Opinion: A Waste of Energy
Here's hoping latest attack on energy drinks lacks wings to take flight
OAK BROOK, Ill. -- This one takes the cake! A long-time Red Bull drinker in New York is suing the energy-drink maker for alleged deceptive marketing and for charging a premium for a product whose claims are allegedly unfounded.
Noting recent reports in the scientific journal Nutrition Reviews and in The New York Times casting doubt on claims made by makers of energy drinks, Benjamin Careathers says Red Bull doesn't live up to its own hype and wants the beverage maker to stop advertising that the drink can provide benefits it does not and to correct "any erroneous impression consumers may have derived concerning the nature, characteristics or qualities of Red Bull."
Oh, and Careathers and his co-plaintiffs also are seeking restitution of the money he and his friends have paid to Red Bull over the 10-plus years they've been drinking the product.
On its website, Red Bull claims that "numerous scientific studies on the product and the individual ingredients prove" that Red Bull Energy Drink:
- Increases performance.
- Increases concentration and reaction speed.
- Improves vigilance.
- Stimulates metabolism.
- Makes you feel more energetic and thus improves your overall well-being.
The lawsuit, however, says Red Bull provides no more effectiveness than a cup of coffee or a No Doz tablet. And, because Red Bull charges more than $2 for less caffeine (80 mg) than in a No Doz (100 mg), which costs about 30 cents, the drink manufacturer has been pulling the wool over consumers' eyes.
"Even a 12-ounce serving of Starbucks coffee costs $1.85 and would contain far more caffeine than a regular serving of Red Bull," the lawsuit says, according to a Reuters report.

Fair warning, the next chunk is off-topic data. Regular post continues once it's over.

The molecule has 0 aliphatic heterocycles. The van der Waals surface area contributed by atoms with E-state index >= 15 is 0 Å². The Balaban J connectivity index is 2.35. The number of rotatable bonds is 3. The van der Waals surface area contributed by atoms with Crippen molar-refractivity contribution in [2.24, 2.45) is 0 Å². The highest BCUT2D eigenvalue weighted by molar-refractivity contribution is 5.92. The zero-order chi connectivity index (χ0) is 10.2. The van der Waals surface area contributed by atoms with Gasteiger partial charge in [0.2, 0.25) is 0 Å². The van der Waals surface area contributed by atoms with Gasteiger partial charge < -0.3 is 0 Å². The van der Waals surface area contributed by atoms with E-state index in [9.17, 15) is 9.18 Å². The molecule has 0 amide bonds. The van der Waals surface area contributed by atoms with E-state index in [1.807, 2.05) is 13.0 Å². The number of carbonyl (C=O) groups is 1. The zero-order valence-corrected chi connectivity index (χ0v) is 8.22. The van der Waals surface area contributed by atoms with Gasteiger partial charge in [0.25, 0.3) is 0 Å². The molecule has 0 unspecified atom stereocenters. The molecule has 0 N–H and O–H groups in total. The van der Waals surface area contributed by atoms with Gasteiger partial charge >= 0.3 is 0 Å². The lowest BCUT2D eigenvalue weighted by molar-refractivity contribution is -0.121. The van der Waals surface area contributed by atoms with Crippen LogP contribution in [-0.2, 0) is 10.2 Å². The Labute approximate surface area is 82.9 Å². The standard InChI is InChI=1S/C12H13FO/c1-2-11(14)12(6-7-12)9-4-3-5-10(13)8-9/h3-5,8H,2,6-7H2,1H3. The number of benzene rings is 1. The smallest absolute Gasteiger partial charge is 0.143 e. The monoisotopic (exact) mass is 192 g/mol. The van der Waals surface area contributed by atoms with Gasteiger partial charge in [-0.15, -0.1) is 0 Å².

I see multiple problems with this lawsuit.
First, regarding the amount charged, it's like saying a craft beer brewer can't charge more for his beer because it has the same amount of alcohol as a subpremium beer. It's not the amount of alcohol--or in Red Bull's case, the amount of caffeine--that you're paying for; it's the image and the attitude. And if the plaintiff wins on the idea you can't charge more for image, then alcohol, automobile and clothing designers are all due for a pricing correction in the future.
Secondly, after 10 years of drinking Red Bull--as noted in the lawsuit--it took a study and a news report for Careathers to realize the drink wasn't living up to its billing? Ten years is a long time to rely on a consumer product to increase your overall well-being--and not notice that it isn't working. Has he recognized yet, that he also hasn't grown wings, as the tagline of Red Bull ads claims?
For years, caffeine has been hailed as the wake-me-up drug of choice in the United States. If Red Bull was the first--or just the best--at heralding that attribute, that's the coffee industry's loss. Mountain Dew played with caffeine as a differentiator; Jolt Cola upped the ante, but more as a novelty. Red Bull effectively brought caffeine as a stimulant to a new generation of consumers, and if it exacted a premium price along the way, its marketing team deserves a pat on the back and to be held up as an example to consumer product manufacturers.
One side note: Thus far, Red Bull has not responded to the lawsuit, but the claims are the umpteenth attack on the energy-drink industry in recent months. While each attack carries limited weight, the collective heft will likely be enough to get the Food & Drug Administration to enact regulation of the category. It's a growing snowball that retailers need to keep an eye on.
Agree? Disagree? Share your opinion below or email Steve Holtz at email@example.com.